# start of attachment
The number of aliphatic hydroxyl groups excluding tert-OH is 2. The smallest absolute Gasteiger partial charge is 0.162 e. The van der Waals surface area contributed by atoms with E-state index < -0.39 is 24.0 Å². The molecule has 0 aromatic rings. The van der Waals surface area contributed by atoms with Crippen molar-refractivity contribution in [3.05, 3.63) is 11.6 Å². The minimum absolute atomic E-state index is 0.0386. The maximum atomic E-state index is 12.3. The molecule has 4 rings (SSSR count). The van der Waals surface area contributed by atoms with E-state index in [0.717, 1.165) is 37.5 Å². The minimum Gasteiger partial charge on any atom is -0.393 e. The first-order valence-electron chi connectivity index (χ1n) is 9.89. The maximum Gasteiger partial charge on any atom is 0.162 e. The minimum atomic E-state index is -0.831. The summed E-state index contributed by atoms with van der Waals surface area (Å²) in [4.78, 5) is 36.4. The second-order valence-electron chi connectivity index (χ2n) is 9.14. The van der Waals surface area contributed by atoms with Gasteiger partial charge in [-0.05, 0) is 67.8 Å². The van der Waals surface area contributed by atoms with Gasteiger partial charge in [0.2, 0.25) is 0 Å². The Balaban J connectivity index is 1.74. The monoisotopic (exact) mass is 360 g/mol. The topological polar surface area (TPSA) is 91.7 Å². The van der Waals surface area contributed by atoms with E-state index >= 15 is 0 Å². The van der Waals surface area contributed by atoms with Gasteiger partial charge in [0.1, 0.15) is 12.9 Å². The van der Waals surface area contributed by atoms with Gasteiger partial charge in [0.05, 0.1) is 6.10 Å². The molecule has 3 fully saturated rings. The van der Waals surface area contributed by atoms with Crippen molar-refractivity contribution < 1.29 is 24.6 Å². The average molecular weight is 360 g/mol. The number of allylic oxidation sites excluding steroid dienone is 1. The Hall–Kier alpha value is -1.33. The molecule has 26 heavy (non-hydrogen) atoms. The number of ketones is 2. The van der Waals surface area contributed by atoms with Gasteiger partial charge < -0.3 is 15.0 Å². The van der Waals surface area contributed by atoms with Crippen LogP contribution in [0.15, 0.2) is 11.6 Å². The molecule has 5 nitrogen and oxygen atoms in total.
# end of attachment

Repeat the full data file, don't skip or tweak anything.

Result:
The number of aliphatic hydroxyl groups excluding tert-OH is 2. The smallest absolute Gasteiger partial charge is 0.162 e. The van der Waals surface area contributed by atoms with E-state index < -0.39 is 24.0 Å². The molecule has 0 aromatic rings. The van der Waals surface area contributed by atoms with Crippen molar-refractivity contribution in [3.05, 3.63) is 11.6 Å². The minimum absolute atomic E-state index is 0.0386. The maximum atomic E-state index is 12.3. The molecule has 4 rings (SSSR count). The van der Waals surface area contributed by atoms with E-state index in [0.717, 1.165) is 37.5 Å². The minimum Gasteiger partial charge on any atom is -0.393 e. The first-order valence-electron chi connectivity index (χ1n) is 9.89. The maximum Gasteiger partial charge on any atom is 0.162 e. The minimum atomic E-state index is -0.831. The summed E-state index contributed by atoms with van der Waals surface area (Å²) in [4.78, 5) is 36.4. The second-order valence-electron chi connectivity index (χ2n) is 9.14. The van der Waals surface area contributed by atoms with Gasteiger partial charge in [-0.05, 0) is 67.8 Å². The van der Waals surface area contributed by atoms with Gasteiger partial charge in [0.2, 0.25) is 0 Å². The Balaban J connectivity index is 1.74. The monoisotopic (exact) mass is 360 g/mol. The topological polar surface area (TPSA) is 91.7 Å². The van der Waals surface area contributed by atoms with E-state index >= 15 is 0 Å². The van der Waals surface area contributed by atoms with Gasteiger partial charge in [0.1, 0.15) is 12.9 Å². The van der Waals surface area contributed by atoms with Gasteiger partial charge in [0.05, 0.1) is 6.10 Å². The molecule has 3 fully saturated rings. The van der Waals surface area contributed by atoms with Crippen molar-refractivity contribution < 1.29 is 24.6 Å². The average molecular weight is 360 g/mol. The number of allylic oxidation sites excluding steroid dienone is 1. The Hall–Kier alpha value is -1.33. The molecule has 26 heavy (non-hydrogen) atoms. The number of ketones is 2. The van der Waals surface area contributed by atoms with Gasteiger partial charge < -0.3 is 15.0 Å². The van der Waals surface area contributed by atoms with Crippen LogP contribution in [0.15, 0.2) is 11.6 Å². The molecule has 5 nitrogen and oxygen atoms in total.